If you are already feeling ill a traditional Indian system called Ayurvedic medicine recommends using spices to help sweat out a fever. They would use ½ tsp of cinnamon, and coriander with ¼ teaspoon of ginger in boiling water and sipped regularly.

The licorice-flavored Anise seeds has antibacterial properties as well as having shown to ease coughing bouts and clear congestion from the upper respiratory tract. Potters vegetable cough remover contains licorice and mushrooms to help remove the phlegm and reduce bronchial spasms. You can eat the seeds but for a more effective cold-fighting delivery you should consume them as a tea. In conjunction with the recommendation from the American Pharmaceutical Association in their practical guide to natural medicines, a typical recipe is to add one cup of crushed anise seeds to one cup of hot water, and flavour with garlic, cinnamon and honey if desired. Sip the concoction up to 3 times a day.

Like anise seeds, fennel is a natural expectorant and as such is useful to help clear chest congestion and soothe a persistent cough. They have similar flavours in fact and they are often confused but are very different plants. Fennel can be eaten raw or roasted, but again there may be an advantage when fighting colds and flu in consuming in the form of a tea. To make your own take 1 ½ tsps of fennel seeds in one cup of boiling water and leave to stew for at least 15 minutes, strain to remove the bits and sweeten with some honey if you wish.

Honey on its own merit is often touted as a cure for everything from burns to cuts and as an anti-bacterial and anti-microbial. As a result when you take a tsp it coats the throat and soothes the tickles of coughs and relieves sore throats, but also its anti-oxidant and anti-microbial properties help to fight infections from viruses, bacteria and fungi. Children under the age of 1yr should not consume raw honey as their immune systems are not developed sufficiently to combat infantile botulism which is carried in honey spores. Buckwheat honey or Manuka has the highest anti-oxidant levels, whereas the honey in the supermarket tends to resemble honey very little nowadays and as well as basically being sugar water therefore has very little anti-oxidant content. Irrespectively a good quality raw local honey from a farm shop near you will be a fantastic addition to your tools in the winter months.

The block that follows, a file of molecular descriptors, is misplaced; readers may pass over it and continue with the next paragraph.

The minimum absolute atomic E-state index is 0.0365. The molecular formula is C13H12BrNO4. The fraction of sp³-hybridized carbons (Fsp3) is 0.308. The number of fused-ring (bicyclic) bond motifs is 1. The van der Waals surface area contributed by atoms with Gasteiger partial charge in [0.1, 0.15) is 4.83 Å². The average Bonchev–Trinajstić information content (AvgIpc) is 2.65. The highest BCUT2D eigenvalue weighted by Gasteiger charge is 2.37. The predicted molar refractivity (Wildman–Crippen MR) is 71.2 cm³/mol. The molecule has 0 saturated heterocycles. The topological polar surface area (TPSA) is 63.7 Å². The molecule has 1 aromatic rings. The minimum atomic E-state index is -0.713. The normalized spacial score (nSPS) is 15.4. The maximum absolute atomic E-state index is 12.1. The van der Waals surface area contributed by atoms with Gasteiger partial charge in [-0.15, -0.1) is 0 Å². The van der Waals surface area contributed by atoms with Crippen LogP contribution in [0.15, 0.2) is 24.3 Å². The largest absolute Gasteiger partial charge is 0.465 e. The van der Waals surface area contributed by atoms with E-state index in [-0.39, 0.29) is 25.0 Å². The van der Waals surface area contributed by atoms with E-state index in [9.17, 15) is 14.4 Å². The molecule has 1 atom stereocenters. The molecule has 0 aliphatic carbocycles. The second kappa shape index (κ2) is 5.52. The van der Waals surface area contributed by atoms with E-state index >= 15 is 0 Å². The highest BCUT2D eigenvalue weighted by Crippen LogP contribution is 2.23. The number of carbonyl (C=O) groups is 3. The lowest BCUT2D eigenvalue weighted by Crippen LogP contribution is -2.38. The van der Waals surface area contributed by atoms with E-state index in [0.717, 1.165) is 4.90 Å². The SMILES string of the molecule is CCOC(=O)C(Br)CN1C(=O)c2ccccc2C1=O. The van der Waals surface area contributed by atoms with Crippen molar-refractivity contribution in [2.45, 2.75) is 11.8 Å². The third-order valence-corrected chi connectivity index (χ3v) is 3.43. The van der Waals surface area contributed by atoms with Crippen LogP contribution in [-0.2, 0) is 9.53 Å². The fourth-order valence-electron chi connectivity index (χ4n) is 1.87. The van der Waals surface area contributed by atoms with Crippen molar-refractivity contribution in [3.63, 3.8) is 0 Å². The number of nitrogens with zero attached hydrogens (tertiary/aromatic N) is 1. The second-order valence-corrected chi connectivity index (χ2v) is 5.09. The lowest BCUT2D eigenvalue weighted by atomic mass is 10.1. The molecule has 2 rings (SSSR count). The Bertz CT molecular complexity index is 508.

Ironically black pepper which is perhaps has a great reputation for making you sneeze can actually ward off the sniffles. If you mix black pepper, ground ginger and vinegar, the concoction can help you absorb other herbal or over the counter medications. Black peppercorns are high in piperine which are highly renowned for being anti-fever and pain-relieving.

When treating an infection I usually try to keep things as natural as possible so that my body is getting assistance, rather than my body trying to fight the medication itself. If you choose to use herbs or another complementary therapy to help you get through a flu infection, you should consult with your doctor first if you take other medications already. Herbs can sometimes interact with even the most unlikely medications such as low-dose aspirin and paracetamol, so it is good to check first and let your doctor know what you intend to take. Once you have the go ahead, here are some of the best remedies on offer –

  • Sambucus or Black elderberry – take as a syrup 1 to 3 teaspoons 3 times a day.
  • Echinacea angustifolia root – take as a tincture 5 ml 3 times a day or as 1,000 mg 3 times a day.
  • Eupatorium perfoliatum – take as a tincture 3 ml 3 times a day.
  • Andrographis paniculat – take as a tincture 3ml 3 times a day or take a capsule 500mg 3 times a day.

These herbs have note shown to interfere with the Tamiflu which is the common prescriptive drug for a case of flu, however, if you do become sick with flu you should absolutely contact a healthcare professional as it needs to be recorded and managed correctly. Self-treating should also be in consultation with a professional that understands herbal remedies.

Thanks for your advice, Emma!

So in the hope that all of this has been useful and that you stay well during the winter months, perhaps when you experiment with combining some of these ingredients you can share your ideas and recipes with us so we can all help each other improve our health.

Contact myself @DrEKirkeOstm or through my blog